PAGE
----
In instances where the target area is harder to access, Napoli utilise decoy runs to create space. As shown in the image below, Rrahmani (starts at the front post), makes a move towards the zonal defenders, in their blindside, as the corner taker begins his run-up. This movement attracts the attention of the central of the three zonal markers (#22). That zonal marker now has two problems to deal with: 1) an unmarked attacker six yards from goal behind him, and 2) there is an open area in front of him, which he needs to be able to get across to.
As the decoy run is made, the defender can be seen turning his head, giving himself an updated image of what is going on around him. While the defender is no longer looking at the ball, Di Lorenzo attacks the open space on the front edge of the six-yard box. Attacking the open space while his defender is distracted gives him that yard of space he needs to comfortably get to the cross first. The timing of the decoy run needs to be perfect so that by the time the defender looks at the ball again, it is already in motion and impossible to reach.
The above images showed the first phase of these kinds of corners. In ‘underhit’ crosses, there are two phases. The first of which is to make the first contact inside the eighteen-yard box. In this phase, the angle to the goal makes it extremely difficult to score a header, but that is not the aim. The first phase of an ‘underhit’ cross is simply designed to lure defenders in, while attackers can make premeditated movements to the actual target area.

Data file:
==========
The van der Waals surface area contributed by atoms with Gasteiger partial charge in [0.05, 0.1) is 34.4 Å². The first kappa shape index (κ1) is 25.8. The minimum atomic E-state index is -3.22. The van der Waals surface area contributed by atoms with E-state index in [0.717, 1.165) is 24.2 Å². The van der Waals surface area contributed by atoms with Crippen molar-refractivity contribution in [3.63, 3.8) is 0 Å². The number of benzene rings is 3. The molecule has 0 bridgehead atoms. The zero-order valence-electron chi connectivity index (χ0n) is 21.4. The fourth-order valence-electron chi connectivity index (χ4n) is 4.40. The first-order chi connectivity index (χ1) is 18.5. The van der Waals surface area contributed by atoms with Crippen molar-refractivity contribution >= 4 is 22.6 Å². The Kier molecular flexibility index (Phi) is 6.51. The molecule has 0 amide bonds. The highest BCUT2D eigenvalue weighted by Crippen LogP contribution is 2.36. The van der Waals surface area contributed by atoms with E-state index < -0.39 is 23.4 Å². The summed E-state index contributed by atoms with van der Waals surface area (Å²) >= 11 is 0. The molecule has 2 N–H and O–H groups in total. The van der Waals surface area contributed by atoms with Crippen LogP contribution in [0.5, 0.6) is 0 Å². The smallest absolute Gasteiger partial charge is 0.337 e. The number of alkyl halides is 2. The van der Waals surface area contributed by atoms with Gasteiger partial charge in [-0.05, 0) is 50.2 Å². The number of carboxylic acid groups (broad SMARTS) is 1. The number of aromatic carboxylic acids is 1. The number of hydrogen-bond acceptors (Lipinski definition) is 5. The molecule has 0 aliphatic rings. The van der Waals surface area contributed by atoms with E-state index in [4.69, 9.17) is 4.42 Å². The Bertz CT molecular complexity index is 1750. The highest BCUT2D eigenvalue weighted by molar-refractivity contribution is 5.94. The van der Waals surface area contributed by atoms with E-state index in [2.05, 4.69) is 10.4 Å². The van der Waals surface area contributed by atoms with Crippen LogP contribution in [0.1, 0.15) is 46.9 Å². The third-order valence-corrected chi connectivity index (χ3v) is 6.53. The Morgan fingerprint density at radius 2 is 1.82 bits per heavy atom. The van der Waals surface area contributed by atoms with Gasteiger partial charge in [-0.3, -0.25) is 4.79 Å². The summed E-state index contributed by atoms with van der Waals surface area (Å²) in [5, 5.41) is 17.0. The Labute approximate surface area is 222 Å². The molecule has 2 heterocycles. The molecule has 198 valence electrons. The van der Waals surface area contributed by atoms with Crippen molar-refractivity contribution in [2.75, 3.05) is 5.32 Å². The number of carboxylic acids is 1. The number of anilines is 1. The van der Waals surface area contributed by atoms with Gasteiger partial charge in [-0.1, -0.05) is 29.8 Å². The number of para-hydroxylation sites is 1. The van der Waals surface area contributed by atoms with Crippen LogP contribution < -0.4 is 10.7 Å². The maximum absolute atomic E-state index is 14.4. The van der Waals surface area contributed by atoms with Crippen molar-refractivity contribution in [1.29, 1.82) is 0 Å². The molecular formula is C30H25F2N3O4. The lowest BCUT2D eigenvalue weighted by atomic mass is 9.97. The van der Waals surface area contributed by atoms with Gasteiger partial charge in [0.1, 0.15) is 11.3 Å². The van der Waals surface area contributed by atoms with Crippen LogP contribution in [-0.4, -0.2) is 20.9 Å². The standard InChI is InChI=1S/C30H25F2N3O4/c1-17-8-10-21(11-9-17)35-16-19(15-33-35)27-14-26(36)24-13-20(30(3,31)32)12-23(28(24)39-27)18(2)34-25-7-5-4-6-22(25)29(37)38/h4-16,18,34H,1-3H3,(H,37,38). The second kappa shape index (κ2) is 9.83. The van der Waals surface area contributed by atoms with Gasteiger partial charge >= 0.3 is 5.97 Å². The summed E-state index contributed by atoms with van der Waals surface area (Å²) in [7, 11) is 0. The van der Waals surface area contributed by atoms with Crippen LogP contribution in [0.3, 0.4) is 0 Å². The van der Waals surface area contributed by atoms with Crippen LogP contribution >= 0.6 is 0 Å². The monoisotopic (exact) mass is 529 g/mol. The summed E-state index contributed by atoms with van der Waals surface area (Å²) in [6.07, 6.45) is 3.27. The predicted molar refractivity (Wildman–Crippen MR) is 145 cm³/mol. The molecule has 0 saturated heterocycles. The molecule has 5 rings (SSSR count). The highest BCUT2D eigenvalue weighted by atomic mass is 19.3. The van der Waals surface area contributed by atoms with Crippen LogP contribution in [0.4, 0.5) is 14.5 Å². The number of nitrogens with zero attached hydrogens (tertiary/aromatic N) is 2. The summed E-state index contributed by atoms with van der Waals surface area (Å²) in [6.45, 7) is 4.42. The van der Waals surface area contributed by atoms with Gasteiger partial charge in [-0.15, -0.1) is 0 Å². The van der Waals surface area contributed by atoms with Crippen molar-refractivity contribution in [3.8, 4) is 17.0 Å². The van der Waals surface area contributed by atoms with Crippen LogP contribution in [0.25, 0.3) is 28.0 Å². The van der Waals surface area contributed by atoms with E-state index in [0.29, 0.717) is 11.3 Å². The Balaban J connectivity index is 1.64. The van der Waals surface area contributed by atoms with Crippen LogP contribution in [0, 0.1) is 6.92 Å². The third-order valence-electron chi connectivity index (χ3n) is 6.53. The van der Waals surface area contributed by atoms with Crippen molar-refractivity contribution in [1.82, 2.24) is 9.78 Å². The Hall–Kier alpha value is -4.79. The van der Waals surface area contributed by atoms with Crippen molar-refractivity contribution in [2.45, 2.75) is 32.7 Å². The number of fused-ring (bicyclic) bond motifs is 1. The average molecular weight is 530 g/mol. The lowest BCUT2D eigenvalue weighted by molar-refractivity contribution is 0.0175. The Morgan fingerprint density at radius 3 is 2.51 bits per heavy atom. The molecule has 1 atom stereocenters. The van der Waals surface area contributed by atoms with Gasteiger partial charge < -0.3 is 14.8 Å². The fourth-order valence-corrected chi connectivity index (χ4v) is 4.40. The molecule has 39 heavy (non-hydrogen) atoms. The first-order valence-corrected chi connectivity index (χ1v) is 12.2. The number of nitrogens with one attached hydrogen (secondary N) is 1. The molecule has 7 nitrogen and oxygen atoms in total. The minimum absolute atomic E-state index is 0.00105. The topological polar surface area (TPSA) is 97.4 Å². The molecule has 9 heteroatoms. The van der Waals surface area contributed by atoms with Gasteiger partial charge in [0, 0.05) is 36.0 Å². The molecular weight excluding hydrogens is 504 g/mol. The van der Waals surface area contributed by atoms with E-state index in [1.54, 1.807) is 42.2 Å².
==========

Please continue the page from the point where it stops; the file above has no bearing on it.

There are three main benefits to creating chances in this method. The first is that a redirected header from six yards becomes extremely difficult to defend against. Imagine a cross being played in from the by-line in the same position as the header is played from in the image below. Defenders have no clue whether the cross will go to the back post or the front post, and they don’t know if it will be played hard and low, or perhaps be lofted across the goal. The unpredictability, along with the proximity of such a delivery providing no reaction time makes the defenders powerless in these scenarios. They have no time to move positions, and hardly any time to react to deal with the ball being played across. A defender can try to predict where the ball will go, but a wrong move can create an unopposed path to goal for the attacker.